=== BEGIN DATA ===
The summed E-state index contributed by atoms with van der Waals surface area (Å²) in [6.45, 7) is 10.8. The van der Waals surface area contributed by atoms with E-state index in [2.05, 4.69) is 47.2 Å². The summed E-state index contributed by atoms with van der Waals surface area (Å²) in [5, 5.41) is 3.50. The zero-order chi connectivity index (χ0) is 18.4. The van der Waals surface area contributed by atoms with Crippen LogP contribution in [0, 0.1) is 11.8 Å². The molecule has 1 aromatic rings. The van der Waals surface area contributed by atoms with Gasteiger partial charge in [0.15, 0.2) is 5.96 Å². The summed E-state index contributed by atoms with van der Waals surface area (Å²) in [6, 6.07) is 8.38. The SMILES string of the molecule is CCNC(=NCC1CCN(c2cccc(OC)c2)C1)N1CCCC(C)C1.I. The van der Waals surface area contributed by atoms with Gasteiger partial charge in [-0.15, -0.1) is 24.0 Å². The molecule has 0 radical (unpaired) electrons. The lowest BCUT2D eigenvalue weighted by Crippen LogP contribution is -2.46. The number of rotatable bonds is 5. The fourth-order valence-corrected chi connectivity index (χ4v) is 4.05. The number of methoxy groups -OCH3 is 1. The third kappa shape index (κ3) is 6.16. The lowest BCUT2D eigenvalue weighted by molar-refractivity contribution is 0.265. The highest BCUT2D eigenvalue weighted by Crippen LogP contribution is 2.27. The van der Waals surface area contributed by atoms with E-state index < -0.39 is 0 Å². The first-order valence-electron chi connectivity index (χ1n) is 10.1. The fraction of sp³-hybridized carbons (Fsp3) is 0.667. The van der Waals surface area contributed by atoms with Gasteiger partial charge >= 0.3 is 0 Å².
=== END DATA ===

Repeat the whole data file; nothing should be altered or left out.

The summed E-state index contributed by atoms with van der Waals surface area (Å²) in [6.45, 7) is 10.8. The van der Waals surface area contributed by atoms with E-state index in [2.05, 4.69) is 47.2 Å². The summed E-state index contributed by atoms with van der Waals surface area (Å²) in [5, 5.41) is 3.50. The zero-order chi connectivity index (χ0) is 18.4. The van der Waals surface area contributed by atoms with Crippen LogP contribution in [0, 0.1) is 11.8 Å². The molecule has 1 aromatic rings. The van der Waals surface area contributed by atoms with Gasteiger partial charge in [0.15, 0.2) is 5.96 Å². The summed E-state index contributed by atoms with van der Waals surface area (Å²) in [6, 6.07) is 8.38. The SMILES string of the molecule is CCNC(=NCC1CCN(c2cccc(OC)c2)C1)N1CCCC(C)C1.I. The van der Waals surface area contributed by atoms with Gasteiger partial charge in [-0.15, -0.1) is 24.0 Å². The molecule has 0 radical (unpaired) electrons. The lowest BCUT2D eigenvalue weighted by Crippen LogP contribution is -2.46. The number of rotatable bonds is 5. The fourth-order valence-corrected chi connectivity index (χ4v) is 4.05. The number of methoxy groups -OCH3 is 1. The third kappa shape index (κ3) is 6.16. The lowest BCUT2D eigenvalue weighted by molar-refractivity contribution is 0.265. The highest BCUT2D eigenvalue weighted by Crippen LogP contribution is 2.27. The van der Waals surface area contributed by atoms with E-state index < -0.39 is 0 Å². The first-order valence-electron chi connectivity index (χ1n) is 10.1. The fraction of sp³-hybridized carbons (Fsp3) is 0.667. The van der Waals surface area contributed by atoms with Gasteiger partial charge >= 0.3 is 0 Å².